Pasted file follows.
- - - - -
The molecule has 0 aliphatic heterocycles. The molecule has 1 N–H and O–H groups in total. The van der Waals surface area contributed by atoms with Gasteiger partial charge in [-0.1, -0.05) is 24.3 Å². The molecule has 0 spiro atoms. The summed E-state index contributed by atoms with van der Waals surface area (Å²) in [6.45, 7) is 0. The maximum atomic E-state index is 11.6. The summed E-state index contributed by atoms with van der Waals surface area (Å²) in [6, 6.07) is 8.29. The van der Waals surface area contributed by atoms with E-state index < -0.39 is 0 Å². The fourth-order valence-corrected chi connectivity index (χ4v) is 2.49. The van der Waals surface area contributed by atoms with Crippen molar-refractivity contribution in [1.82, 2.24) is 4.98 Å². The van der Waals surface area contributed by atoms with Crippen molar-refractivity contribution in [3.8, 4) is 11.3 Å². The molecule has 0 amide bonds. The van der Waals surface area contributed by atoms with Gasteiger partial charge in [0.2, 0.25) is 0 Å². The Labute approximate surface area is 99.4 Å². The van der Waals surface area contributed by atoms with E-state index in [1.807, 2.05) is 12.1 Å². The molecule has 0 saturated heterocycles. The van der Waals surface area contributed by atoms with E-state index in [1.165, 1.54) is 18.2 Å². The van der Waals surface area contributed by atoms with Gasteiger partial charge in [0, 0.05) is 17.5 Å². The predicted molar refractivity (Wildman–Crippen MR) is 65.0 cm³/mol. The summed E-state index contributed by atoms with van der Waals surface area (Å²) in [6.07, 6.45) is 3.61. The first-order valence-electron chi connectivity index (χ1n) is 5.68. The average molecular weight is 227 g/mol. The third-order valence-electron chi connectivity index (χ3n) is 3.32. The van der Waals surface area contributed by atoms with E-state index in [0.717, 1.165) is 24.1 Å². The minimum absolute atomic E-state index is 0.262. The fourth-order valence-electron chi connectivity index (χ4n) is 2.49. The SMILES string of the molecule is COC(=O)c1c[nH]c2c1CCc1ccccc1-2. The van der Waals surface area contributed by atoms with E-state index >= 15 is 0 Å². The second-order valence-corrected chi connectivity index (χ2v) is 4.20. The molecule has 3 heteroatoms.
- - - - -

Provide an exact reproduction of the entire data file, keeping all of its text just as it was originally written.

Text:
The molecule has 0 aliphatic heterocycles. The molecule has 1 N–H and O–H groups in total. The van der Waals surface area contributed by atoms with Gasteiger partial charge in [-0.1, -0.05) is 24.3 Å². The molecule has 0 spiro atoms. The summed E-state index contributed by atoms with van der Waals surface area (Å²) in [6.45, 7) is 0. The maximum atomic E-state index is 11.6. The summed E-state index contributed by atoms with van der Waals surface area (Å²) in [6, 6.07) is 8.29. The van der Waals surface area contributed by atoms with E-state index < -0.39 is 0 Å². The fourth-order valence-corrected chi connectivity index (χ4v) is 2.49. The van der Waals surface area contributed by atoms with Crippen molar-refractivity contribution in [1.82, 2.24) is 4.98 Å². The van der Waals surface area contributed by atoms with Crippen molar-refractivity contribution in [3.8, 4) is 11.3 Å². The molecule has 0 amide bonds. The van der Waals surface area contributed by atoms with Gasteiger partial charge in [0.2, 0.25) is 0 Å². The Labute approximate surface area is 99.4 Å². The van der Waals surface area contributed by atoms with E-state index in [1.807, 2.05) is 12.1 Å². The molecule has 0 saturated heterocycles. The van der Waals surface area contributed by atoms with E-state index in [1.165, 1.54) is 18.2 Å². The van der Waals surface area contributed by atoms with Gasteiger partial charge in [0, 0.05) is 17.5 Å². The predicted molar refractivity (Wildman–Crippen MR) is 65.0 cm³/mol. The summed E-state index contributed by atoms with van der Waals surface area (Å²) in [6.07, 6.45) is 3.61. The first-order valence-electron chi connectivity index (χ1n) is 5.68. The average molecular weight is 227 g/mol. The third-order valence-electron chi connectivity index (χ3n) is 3.32. The van der Waals surface area contributed by atoms with E-state index in [0.717, 1.165) is 24.1 Å². The minimum absolute atomic E-state index is 0.262. The fourth-order valence-electron chi connectivity index (χ4n) is 2.49. The SMILES string of the molecule is COC(=O)c1c[nH]c2c1CCc1ccccc1-2. The van der Waals surface area contributed by atoms with E-state index >= 15 is 0 Å². The second-order valence-corrected chi connectivity index (χ2v) is 4.20. The molecule has 3 heteroatoms.